I was in a seminar a few months ago where someone presented results from a panel study that had a significant attrition problem. This can be a serious issue in empirical work, as the surviving sample could be different in unobservable ways that might also be correlated with intervention the authors are studying. While there are already a large number of ways that one can tackle the attrition problem, the authors of this study had done something novel: they had handed that surviving sample over to a machine learning algorithm which used¬†[insert black box here] to¬†re-weighted the sample so it matched the original study population as closely as possible.
The author presenting the results explained that they had made this choice because the machine learning algorithm was arguably neutral.¬† Normally, the researchers might have consciously or unconsciously chosen weights that gave them the result that they wanted. But by handing things over to to an algorithm that used its own sufficiently-inscrutable method of determining the appropriate sample weights, the authors could not be accused that their results were the product of researcher degrees of freedom.
Machine learning is rapidly becoming a tool that empirical economists are relying on. It seems to be most useful for measurement and generating new data, such as creating new spatial measures of poverty to measuring conflict,¬†but it is also more frequently being used for estimation issues like the ones the authors above were facing.¬†The rise of the machines is undoubtedly going to be incredibly useful for our work, drastically widening our ability to tackle difficult, computationally-intense problems. But I wonder if it also has implications for the way we check and challenge each others work.
So far economics has been spared the full brunt of the empirical replication crisis, but there are also occasionally warning signs¬†that our own reckoning might not be far off. To ensure that research in empirical econ remains credible, there needs to be a general assurance that published results can be replicated. The term “replicate” means different things to different people, but I find Michael Clemens’s¬†proposed definitions to be helpful. There are two types of replication that I think are likely to be affected by machine learning. The first is what Clemens refers to as `verification,’ the ability of a third party to take the same data as the original researchers, run the same code and generate the same results (and check that there are no errors in any of these processes). The second is a `reanalysis’, where a third party takes the same data as the original researchers, but investigates whether the results hold up to different ways of analyzing the data (such as different estimation methods, assumptions, perturbations of the data, etc).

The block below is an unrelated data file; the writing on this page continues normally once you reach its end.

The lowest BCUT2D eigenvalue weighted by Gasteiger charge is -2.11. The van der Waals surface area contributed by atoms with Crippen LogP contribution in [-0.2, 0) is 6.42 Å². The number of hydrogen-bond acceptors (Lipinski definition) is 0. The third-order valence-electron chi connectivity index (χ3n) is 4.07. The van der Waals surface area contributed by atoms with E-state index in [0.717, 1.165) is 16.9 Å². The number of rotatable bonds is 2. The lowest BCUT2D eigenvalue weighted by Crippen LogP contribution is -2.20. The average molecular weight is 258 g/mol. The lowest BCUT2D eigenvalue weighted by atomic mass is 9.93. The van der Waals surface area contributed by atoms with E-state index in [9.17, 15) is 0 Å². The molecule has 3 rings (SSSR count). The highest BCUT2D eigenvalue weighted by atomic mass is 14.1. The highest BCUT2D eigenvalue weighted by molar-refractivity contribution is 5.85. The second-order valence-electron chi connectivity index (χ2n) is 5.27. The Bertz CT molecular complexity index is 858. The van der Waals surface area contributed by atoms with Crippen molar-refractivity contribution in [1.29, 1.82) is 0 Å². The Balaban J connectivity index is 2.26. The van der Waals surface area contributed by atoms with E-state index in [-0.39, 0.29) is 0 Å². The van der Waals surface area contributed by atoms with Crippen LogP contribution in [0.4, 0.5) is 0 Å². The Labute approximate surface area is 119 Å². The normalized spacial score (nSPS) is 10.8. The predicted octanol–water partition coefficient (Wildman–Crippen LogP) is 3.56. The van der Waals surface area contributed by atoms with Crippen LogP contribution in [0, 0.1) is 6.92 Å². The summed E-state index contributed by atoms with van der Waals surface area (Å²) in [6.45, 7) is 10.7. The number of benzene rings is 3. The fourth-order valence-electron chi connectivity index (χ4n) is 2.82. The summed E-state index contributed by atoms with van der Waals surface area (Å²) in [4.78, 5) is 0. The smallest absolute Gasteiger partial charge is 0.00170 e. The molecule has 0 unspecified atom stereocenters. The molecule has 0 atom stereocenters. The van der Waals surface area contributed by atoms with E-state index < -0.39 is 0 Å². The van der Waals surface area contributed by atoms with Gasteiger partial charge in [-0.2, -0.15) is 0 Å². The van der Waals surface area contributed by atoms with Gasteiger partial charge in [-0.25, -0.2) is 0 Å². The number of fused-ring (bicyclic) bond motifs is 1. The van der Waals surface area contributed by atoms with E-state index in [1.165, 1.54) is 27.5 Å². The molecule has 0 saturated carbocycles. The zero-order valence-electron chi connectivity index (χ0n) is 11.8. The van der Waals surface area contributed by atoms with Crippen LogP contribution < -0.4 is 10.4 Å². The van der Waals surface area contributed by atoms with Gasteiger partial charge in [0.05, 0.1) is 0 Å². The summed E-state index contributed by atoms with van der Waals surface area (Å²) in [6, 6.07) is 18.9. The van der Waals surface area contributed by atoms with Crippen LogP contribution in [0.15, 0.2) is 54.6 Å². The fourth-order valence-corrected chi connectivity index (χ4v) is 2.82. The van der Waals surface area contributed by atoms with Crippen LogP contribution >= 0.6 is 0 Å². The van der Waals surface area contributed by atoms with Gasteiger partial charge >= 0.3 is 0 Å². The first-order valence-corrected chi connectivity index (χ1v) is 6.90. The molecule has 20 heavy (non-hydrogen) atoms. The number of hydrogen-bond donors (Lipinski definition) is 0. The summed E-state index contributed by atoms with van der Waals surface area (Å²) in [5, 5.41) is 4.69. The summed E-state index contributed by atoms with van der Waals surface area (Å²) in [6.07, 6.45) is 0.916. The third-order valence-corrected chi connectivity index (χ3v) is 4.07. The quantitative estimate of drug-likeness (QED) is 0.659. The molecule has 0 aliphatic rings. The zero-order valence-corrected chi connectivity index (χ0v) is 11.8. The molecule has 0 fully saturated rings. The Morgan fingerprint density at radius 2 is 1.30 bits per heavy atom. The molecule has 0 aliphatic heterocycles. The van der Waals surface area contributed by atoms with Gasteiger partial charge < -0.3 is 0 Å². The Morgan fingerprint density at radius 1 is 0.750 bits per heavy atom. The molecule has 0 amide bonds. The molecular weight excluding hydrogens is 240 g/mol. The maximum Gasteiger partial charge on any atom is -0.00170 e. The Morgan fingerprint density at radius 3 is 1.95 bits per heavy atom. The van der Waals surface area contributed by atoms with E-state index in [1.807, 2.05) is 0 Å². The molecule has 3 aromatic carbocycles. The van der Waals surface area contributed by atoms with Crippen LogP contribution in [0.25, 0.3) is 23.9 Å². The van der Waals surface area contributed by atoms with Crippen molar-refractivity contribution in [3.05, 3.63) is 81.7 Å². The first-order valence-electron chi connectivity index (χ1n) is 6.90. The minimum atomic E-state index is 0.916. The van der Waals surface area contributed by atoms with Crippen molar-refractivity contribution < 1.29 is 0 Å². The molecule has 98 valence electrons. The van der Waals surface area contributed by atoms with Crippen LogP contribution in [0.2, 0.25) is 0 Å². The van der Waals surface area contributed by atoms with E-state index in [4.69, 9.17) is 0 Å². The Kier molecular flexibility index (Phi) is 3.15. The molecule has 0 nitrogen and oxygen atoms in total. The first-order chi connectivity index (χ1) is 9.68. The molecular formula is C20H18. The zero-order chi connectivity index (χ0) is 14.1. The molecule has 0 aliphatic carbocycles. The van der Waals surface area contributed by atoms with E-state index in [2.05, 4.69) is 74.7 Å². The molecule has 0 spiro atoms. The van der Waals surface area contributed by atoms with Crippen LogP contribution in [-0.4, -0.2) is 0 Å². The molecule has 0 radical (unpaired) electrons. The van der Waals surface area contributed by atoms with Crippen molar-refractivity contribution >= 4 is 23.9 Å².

Wading through someone else’s Stata or R code in an effort to verify another researcher’s findings is not much fun, but it is manageable. PhD students and younger researchers may not have the same resources as their senior colleagues, but they usually have the time and diligence to go through other’s work and figure out whether the results really are there. But imagine a future where you first need secure sizable amount of server time and computing power before you can even think about a basic replication. In the above paper, the presenter noted that it took several days for them to run their re-weighting algorithm. Things seem even more daunting when it comes time for reanalysis, in this case changing the basic structure of the original algorithm (or re-training it on different set of data). As methods grow more complex, results may be harder for a replicating party to parse. It would seem easy enough for the authors to hand over their algorithms and for third parties to run them, but significantly more difficult for the replicators to understand what the precise limitations of a particular approach might be.
Despite these concerns, I suspect these problems will be transitory. Empirical economics is continuously going through ways of methodological innovation. Each wave begins with a few pioneers using a new tool or a new set of data, but the in-depth expertise to really critique those new methods always lags behind by a few years. More and more econ students are learning to code along the way. New norms around replicating results (such as posting data and code in an online repository like Github) are coalescing.
And if the abilities of the replicators can’t keep up with the growing sophistication of algorithms, then maybe the same technology can be used to make the replicator’s life easy. Researchers in psychology have already used code to check large numbers of published papers for basic mathematical errors. Maybe in ten years, a normal part of the peer review process will entail turning over your results and code to the machines, so they can check it for errors and run an automated re-analysis.
As if dealing with peer reviewers wasn’t harrowing enough. Imagine referee reports that go something like this: